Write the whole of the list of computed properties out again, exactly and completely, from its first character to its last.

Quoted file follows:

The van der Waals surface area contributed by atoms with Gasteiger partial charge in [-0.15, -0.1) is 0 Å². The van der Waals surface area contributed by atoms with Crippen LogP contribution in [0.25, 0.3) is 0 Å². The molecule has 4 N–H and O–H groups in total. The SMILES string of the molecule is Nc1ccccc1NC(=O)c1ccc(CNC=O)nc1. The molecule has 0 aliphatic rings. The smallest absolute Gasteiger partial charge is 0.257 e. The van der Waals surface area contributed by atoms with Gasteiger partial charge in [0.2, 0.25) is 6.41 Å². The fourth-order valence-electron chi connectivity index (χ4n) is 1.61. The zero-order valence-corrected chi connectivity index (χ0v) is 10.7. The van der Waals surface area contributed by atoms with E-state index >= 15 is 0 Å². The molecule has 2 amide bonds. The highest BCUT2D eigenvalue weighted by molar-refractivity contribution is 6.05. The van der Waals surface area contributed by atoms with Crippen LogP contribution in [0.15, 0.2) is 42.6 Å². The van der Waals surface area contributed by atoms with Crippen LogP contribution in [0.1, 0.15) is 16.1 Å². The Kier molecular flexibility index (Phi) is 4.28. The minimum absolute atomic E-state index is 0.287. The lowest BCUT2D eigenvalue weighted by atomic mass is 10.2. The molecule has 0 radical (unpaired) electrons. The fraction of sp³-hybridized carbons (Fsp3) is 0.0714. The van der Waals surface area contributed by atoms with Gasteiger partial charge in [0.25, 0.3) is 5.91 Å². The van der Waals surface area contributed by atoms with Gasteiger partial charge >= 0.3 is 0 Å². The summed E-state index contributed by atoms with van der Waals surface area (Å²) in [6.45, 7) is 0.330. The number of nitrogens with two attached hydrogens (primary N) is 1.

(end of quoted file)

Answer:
The van der Waals surface area contributed by atoms with Gasteiger partial charge in [-0.15, -0.1) is 0 Å². The van der Waals surface area contributed by atoms with Crippen LogP contribution in [0.25, 0.3) is 0 Å². The molecule has 4 N–H and O–H groups in total. The SMILES string of the molecule is Nc1ccccc1NC(=O)c1ccc(CNC=O)nc1. The molecule has 0 aliphatic rings. The smallest absolute Gasteiger partial charge is 0.257 e. The van der Waals surface area contributed by atoms with Gasteiger partial charge in [0.2, 0.25) is 6.41 Å². The fourth-order valence-electron chi connectivity index (χ4n) is 1.61. The zero-order valence-corrected chi connectivity index (χ0v) is 10.7. The van der Waals surface area contributed by atoms with E-state index >= 15 is 0 Å². The molecule has 2 amide bonds. The highest BCUT2D eigenvalue weighted by molar-refractivity contribution is 6.05. The van der Waals surface area contributed by atoms with Crippen LogP contribution in [0.15, 0.2) is 42.6 Å². The van der Waals surface area contributed by atoms with Crippen LogP contribution in [0.1, 0.15) is 16.1 Å². The Kier molecular flexibility index (Phi) is 4.28. The minimum absolute atomic E-state index is 0.287. The lowest BCUT2D eigenvalue weighted by atomic mass is 10.2. The molecule has 0 radical (unpaired) electrons. The fraction of sp³-hybridized carbons (Fsp3) is 0.0714. The van der Waals surface area contributed by atoms with Gasteiger partial charge in [0.25, 0.3) is 5.91 Å². The van der Waals surface area contributed by atoms with Gasteiger partial charge >= 0.3 is 0 Å². The summed E-state index contributed by atoms with van der Waals surface area (Å²) in [6.45, 7) is 0.330. The number of nitrogens with two attached hydrogens (primary N) is 1.